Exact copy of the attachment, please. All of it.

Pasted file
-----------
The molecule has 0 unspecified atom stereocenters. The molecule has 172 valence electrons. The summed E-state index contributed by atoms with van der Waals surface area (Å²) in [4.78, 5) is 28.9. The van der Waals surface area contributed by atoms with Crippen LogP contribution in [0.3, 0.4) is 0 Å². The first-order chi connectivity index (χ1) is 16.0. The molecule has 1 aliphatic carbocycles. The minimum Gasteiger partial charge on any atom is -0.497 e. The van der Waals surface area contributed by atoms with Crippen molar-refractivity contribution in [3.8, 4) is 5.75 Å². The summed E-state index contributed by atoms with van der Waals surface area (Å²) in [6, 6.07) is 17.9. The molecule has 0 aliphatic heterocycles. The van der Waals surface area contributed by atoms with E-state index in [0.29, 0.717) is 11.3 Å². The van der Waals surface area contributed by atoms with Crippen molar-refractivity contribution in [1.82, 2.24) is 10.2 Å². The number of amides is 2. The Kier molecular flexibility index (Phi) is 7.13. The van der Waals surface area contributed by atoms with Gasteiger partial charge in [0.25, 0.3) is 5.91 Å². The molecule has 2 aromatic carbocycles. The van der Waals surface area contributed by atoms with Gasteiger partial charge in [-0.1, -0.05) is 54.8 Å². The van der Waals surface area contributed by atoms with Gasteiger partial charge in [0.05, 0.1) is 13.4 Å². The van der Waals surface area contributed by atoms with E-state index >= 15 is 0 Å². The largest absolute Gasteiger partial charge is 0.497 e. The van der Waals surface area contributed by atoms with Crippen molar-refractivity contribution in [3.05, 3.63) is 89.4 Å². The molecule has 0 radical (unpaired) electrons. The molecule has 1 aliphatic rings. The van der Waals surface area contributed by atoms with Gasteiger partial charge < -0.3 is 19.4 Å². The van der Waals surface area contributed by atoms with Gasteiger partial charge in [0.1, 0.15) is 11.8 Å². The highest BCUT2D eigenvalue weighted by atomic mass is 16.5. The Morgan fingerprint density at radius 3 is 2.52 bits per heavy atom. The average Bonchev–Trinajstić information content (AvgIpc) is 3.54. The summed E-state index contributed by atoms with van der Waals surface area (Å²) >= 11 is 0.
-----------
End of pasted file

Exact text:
The molecule has 0 unspecified atom stereocenters. The molecule has 172 valence electrons. The summed E-state index contributed by atoms with van der Waals surface area (Å²) in [4.78, 5) is 28.9. The van der Waals surface area contributed by atoms with Crippen LogP contribution in [0.3, 0.4) is 0 Å². The first-order chi connectivity index (χ1) is 16.0. The molecule has 1 aliphatic carbocycles. The minimum Gasteiger partial charge on any atom is -0.497 e. The van der Waals surface area contributed by atoms with Crippen molar-refractivity contribution in [3.8, 4) is 5.75 Å². The summed E-state index contributed by atoms with van der Waals surface area (Å²) in [6, 6.07) is 17.9. The molecule has 0 aliphatic heterocycles. The van der Waals surface area contributed by atoms with E-state index in [0.29, 0.717) is 11.3 Å². The van der Waals surface area contributed by atoms with Crippen molar-refractivity contribution in [1.82, 2.24) is 10.2 Å². The number of amides is 2. The Kier molecular flexibility index (Phi) is 7.13. The van der Waals surface area contributed by atoms with Gasteiger partial charge in [0.25, 0.3) is 5.91 Å². The molecule has 2 aromatic carbocycles. The van der Waals surface area contributed by atoms with Gasteiger partial charge in [-0.1, -0.05) is 54.8 Å². The van der Waals surface area contributed by atoms with Gasteiger partial charge in [0.05, 0.1) is 13.4 Å². The van der Waals surface area contributed by atoms with E-state index >= 15 is 0 Å². The largest absolute Gasteiger partial charge is 0.497 e. The van der Waals surface area contributed by atoms with Crippen molar-refractivity contribution in [3.05, 3.63) is 89.4 Å². The molecule has 0 radical (unpaired) electrons. The molecule has 1 aliphatic rings. The van der Waals surface area contributed by atoms with Gasteiger partial charge < -0.3 is 19.4 Å². The van der Waals surface area contributed by atoms with Gasteiger partial charge in [0.1, 0.15) is 11.8 Å². The highest BCUT2D eigenvalue weighted by atomic mass is 16.5. The Morgan fingerprint density at radius 3 is 2.52 bits per heavy atom. The average Bonchev–Trinajstić information content (AvgIpc) is 3.54. The summed E-state index contributed by atoms with van der Waals surface area (Å²) >= 11 is 0.